I was looking forward to seeing this because I thought that a “live” setting would really bring it to life - and in some scenes (mainly the indoor ones), it did. However I didn’t think the crowd scenes really worked; too much street furniture and dancers having to work around it meant that the dancing seemed - by necessity - quite restrained, and showed few dancers to advantage, with the exception of Sambe in the Mandolin dance. The potted plant has been mentioned already, but too often it felt as though one was trying to watch the dancing from behind various obstacles, which detracted from that wonderful choreography. Even in the death scene - beautifully and movingly acted by Francesca and William - the bars in the tomb seemed to get in the way!

 

Having said that, there were some real high points. The fight and that (very fortuitous!) rainstorm worked really well (I’m assuming it was a real storm??). The indoor scenes were, on the whole, effective (and I too liked the perspective when Juliet’s friends discovered her “dead.”). Great acting from Francesca and William, but also from Kristen McNally and Chris Saunders.

 

I suppose, on balance, I did enjoy it - for lots of reasons - but my overall feeling was that it lacked the grandeur of the stage version, and wasn’t a good showcase either for the choreography or for the majority of the dancers. I would say, leave the ballet to the stage, and for a realistic setting I’ll stick with the Zeffirelli film with Olivia Hussey and Leonard Whiting!

Edited by Balletfanp
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Balletfanp, I am in complete accord with your various observations. Re: the outdoor scenes, I thought they would ‘liberate’ the action, but they seemed to confine it. I applaud the project and hope there will be more to come, but this didn’t do justice to the choreography although some of the perspectives were innovative and interesting.

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1 hour ago, Rob S said:

 

I was looking out for the bush after its reception here post cinema screening....possibly could've done with a bit of a prune but clearly the directors were going for that look with it repeated in the bedroom pdd and the final scene in the crypt. At least we got a decent view of Juliet's guitar playing scene and pdd with Romeo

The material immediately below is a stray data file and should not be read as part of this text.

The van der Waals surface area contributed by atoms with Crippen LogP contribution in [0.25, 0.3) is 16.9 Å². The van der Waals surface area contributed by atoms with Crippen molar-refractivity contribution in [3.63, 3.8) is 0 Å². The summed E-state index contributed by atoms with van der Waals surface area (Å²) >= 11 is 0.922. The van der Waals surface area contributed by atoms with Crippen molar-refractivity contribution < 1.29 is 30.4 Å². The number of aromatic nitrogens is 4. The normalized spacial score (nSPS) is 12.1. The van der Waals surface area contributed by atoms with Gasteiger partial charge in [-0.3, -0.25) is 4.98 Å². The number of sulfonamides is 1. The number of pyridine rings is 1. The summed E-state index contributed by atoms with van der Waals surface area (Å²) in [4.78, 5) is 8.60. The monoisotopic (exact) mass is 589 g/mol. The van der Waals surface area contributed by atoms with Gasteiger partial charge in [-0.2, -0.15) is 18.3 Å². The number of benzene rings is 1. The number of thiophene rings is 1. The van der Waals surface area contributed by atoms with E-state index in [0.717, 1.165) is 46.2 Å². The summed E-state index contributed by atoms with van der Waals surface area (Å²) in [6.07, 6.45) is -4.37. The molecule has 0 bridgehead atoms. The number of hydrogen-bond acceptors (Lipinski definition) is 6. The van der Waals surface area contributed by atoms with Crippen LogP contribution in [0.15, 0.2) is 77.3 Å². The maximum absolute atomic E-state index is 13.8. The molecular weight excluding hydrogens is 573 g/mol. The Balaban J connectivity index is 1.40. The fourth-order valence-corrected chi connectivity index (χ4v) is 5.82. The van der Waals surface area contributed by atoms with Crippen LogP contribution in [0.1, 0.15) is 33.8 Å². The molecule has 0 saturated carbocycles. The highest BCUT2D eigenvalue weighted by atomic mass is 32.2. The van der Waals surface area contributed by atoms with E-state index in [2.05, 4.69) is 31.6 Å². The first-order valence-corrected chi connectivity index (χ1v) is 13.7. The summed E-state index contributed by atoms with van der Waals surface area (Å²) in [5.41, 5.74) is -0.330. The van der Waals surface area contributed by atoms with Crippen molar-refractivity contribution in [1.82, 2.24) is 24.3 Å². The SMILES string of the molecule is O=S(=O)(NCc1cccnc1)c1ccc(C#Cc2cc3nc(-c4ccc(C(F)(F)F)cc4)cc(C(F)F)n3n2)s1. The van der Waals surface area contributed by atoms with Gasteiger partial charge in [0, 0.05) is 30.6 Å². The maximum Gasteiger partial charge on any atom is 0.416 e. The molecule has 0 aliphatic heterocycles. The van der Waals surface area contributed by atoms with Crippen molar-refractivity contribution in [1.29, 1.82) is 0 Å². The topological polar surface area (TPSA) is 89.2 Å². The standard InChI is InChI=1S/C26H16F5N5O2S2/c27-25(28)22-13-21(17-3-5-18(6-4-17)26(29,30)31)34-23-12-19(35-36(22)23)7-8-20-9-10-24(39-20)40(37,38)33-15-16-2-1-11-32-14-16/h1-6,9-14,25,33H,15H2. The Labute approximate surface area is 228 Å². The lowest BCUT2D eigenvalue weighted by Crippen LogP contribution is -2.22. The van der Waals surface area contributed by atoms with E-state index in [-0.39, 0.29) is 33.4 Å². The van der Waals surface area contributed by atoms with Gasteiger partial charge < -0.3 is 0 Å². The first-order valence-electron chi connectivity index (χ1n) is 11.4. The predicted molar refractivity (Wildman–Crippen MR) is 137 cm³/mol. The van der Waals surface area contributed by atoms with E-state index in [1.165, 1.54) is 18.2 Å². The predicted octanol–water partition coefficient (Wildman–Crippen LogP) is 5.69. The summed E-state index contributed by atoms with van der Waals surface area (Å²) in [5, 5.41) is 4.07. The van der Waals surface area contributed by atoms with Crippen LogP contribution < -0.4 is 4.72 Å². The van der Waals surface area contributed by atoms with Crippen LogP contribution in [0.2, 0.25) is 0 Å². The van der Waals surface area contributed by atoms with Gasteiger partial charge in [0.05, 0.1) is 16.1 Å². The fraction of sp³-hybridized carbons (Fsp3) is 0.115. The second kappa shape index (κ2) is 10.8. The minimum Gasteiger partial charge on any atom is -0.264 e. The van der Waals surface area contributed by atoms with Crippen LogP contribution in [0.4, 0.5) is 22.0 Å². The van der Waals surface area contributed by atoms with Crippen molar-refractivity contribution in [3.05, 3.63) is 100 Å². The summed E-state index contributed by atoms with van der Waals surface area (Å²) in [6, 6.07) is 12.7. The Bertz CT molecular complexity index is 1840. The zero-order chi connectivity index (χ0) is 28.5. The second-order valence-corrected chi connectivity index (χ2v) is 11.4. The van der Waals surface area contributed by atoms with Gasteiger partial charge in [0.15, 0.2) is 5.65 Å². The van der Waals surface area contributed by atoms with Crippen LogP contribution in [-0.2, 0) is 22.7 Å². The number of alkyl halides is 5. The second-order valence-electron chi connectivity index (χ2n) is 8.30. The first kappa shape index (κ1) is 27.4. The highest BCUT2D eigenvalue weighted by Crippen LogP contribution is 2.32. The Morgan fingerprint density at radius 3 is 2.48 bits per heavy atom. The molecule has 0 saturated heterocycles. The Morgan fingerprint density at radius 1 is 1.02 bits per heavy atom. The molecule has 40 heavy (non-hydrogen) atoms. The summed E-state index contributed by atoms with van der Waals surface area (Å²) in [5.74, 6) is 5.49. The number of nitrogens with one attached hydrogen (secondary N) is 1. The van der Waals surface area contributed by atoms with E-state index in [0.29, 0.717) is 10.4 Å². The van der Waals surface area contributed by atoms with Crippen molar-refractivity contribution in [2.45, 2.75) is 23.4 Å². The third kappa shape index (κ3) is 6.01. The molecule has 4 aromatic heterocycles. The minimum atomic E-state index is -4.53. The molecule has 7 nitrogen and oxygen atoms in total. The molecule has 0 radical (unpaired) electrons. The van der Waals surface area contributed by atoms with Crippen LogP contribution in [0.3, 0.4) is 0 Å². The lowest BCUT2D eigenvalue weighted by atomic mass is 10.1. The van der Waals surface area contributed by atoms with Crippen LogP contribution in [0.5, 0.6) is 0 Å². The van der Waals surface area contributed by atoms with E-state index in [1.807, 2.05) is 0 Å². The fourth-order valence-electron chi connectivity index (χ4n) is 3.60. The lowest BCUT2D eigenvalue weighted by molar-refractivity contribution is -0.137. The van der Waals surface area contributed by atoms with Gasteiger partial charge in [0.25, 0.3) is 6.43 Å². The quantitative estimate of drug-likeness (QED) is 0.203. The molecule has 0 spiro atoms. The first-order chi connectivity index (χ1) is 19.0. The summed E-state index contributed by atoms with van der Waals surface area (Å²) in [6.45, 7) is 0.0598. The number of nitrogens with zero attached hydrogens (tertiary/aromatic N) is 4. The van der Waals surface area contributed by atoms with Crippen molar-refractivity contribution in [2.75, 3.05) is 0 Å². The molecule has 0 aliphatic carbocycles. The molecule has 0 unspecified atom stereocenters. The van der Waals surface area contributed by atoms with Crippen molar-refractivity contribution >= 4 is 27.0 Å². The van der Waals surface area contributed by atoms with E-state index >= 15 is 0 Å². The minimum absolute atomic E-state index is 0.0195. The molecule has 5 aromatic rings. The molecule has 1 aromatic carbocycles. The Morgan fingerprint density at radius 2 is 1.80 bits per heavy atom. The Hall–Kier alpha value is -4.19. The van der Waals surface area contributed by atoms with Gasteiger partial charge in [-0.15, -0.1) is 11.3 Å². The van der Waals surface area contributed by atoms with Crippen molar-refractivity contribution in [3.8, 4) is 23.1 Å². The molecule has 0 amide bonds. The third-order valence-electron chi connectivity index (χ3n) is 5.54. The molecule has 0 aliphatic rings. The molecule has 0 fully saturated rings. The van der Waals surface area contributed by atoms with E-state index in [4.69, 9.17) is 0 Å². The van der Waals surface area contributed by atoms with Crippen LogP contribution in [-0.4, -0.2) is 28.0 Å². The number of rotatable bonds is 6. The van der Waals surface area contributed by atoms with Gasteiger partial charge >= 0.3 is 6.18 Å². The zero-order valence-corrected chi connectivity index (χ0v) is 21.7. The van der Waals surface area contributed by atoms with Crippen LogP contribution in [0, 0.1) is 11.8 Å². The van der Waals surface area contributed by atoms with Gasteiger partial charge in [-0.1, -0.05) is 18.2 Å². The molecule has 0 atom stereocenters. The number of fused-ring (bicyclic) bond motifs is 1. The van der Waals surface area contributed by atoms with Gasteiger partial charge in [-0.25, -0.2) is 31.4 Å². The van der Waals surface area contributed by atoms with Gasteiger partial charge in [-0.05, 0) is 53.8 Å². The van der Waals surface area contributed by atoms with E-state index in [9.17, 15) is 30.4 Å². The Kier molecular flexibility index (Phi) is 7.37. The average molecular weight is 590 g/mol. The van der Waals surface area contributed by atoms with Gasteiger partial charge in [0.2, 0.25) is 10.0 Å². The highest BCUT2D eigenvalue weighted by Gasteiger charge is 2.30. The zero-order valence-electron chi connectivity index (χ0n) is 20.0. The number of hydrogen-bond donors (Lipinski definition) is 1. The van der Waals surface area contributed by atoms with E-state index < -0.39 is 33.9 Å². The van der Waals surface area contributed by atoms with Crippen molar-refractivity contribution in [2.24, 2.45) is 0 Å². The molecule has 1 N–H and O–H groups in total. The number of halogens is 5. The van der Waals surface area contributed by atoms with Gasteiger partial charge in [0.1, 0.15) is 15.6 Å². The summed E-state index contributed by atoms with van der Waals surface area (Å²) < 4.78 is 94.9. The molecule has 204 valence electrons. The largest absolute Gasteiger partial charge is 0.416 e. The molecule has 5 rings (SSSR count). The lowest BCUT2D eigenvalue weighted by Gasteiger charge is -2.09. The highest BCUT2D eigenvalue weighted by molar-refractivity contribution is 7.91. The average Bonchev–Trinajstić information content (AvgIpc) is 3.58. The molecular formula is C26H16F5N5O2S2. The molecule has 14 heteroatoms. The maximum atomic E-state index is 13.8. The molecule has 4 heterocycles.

Those bushes, curtains and iron bars must have bloody good agents!! I found them intensely irritating, I can't deny. Enjoyed most of it though - but did wonder what they filmed it on at times - their iPhones? In the wider shots I could barely recognise anyone!

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Posted (edited)
I applaud the effort made by all involved to translate a ballet into another medium but I really have very mixed feelings about this film, and it didn't do Macmillan's choreography any justice.
I disliked the filming of the balcony scene and especially the bedroom scene: the curtains and bed pole obstructing the view really annoyed me. The beauty of Macmillan's pd2s did not translate well and at times the camera used odd angles and it felt so wrong to me, a lot of the beauty of the pd2s choreography was totally lost in translation. The actual dancing scenes didn't come over very well (but perhaps I am too used seeing R&J and those beautiful pd2s on the stage of the ROH). 
 
 
 
Edited by Xandra Newman
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Posted (edited)

I enjoyed this, having been waiting so long ..... as there is not a Curzon within reach of me!

 

I like the realistic setting very much, although I agree the dancers were a bit cramped at times .... by the fountain for instance.  Most of the time I liked Michael Nunn’s and William Trevitt’s choice of close-ups and angles.